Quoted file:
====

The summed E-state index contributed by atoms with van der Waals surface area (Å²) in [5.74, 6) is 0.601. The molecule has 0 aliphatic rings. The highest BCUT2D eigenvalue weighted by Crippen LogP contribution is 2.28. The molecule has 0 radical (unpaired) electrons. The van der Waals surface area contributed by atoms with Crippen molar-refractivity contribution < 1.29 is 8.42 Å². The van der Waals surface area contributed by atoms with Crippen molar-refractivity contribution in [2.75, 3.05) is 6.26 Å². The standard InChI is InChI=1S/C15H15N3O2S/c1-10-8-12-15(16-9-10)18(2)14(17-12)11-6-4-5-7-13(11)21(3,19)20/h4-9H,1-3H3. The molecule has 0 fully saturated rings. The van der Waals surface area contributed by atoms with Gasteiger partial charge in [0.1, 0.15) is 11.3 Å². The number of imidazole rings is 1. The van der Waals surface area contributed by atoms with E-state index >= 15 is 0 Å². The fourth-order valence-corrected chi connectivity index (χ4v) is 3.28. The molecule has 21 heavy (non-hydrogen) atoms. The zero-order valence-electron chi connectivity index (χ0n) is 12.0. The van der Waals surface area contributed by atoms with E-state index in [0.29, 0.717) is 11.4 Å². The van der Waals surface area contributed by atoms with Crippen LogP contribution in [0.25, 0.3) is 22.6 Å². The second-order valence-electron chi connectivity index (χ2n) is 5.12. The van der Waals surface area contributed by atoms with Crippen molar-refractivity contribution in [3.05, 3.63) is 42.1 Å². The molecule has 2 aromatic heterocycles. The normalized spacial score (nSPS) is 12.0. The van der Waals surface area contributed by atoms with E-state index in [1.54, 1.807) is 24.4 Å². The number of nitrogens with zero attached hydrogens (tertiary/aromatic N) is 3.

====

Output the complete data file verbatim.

The summed E-state index contributed by atoms with van der Waals surface area (Å²) in [5.74, 6) is 0.601. The molecule has 0 aliphatic rings. The highest BCUT2D eigenvalue weighted by Crippen LogP contribution is 2.28. The molecule has 0 radical (unpaired) electrons. The van der Waals surface area contributed by atoms with Crippen molar-refractivity contribution < 1.29 is 8.42 Å². The van der Waals surface area contributed by atoms with Crippen molar-refractivity contribution in [2.75, 3.05) is 6.26 Å². The standard InChI is InChI=1S/C15H15N3O2S/c1-10-8-12-15(16-9-10)18(2)14(17-12)11-6-4-5-7-13(11)21(3,19)20/h4-9H,1-3H3. The molecule has 0 fully saturated rings. The van der Waals surface area contributed by atoms with Gasteiger partial charge in [0.1, 0.15) is 11.3 Å². The number of imidazole rings is 1. The van der Waals surface area contributed by atoms with E-state index >= 15 is 0 Å². The fourth-order valence-corrected chi connectivity index (χ4v) is 3.28. The molecule has 21 heavy (non-hydrogen) atoms. The zero-order valence-electron chi connectivity index (χ0n) is 12.0. The van der Waals surface area contributed by atoms with E-state index in [0.29, 0.717) is 11.4 Å². The van der Waals surface area contributed by atoms with Crippen LogP contribution in [0.25, 0.3) is 22.6 Å². The second-order valence-electron chi connectivity index (χ2n) is 5.12. The van der Waals surface area contributed by atoms with Crippen molar-refractivity contribution in [3.05, 3.63) is 42.1 Å². The molecule has 2 aromatic heterocycles. The normalized spacial score (nSPS) is 12.0. The van der Waals surface area contributed by atoms with E-state index in [1.54, 1.807) is 24.4 Å². The number of nitrogens with zero attached hydrogens (tertiary/aromatic N) is 3.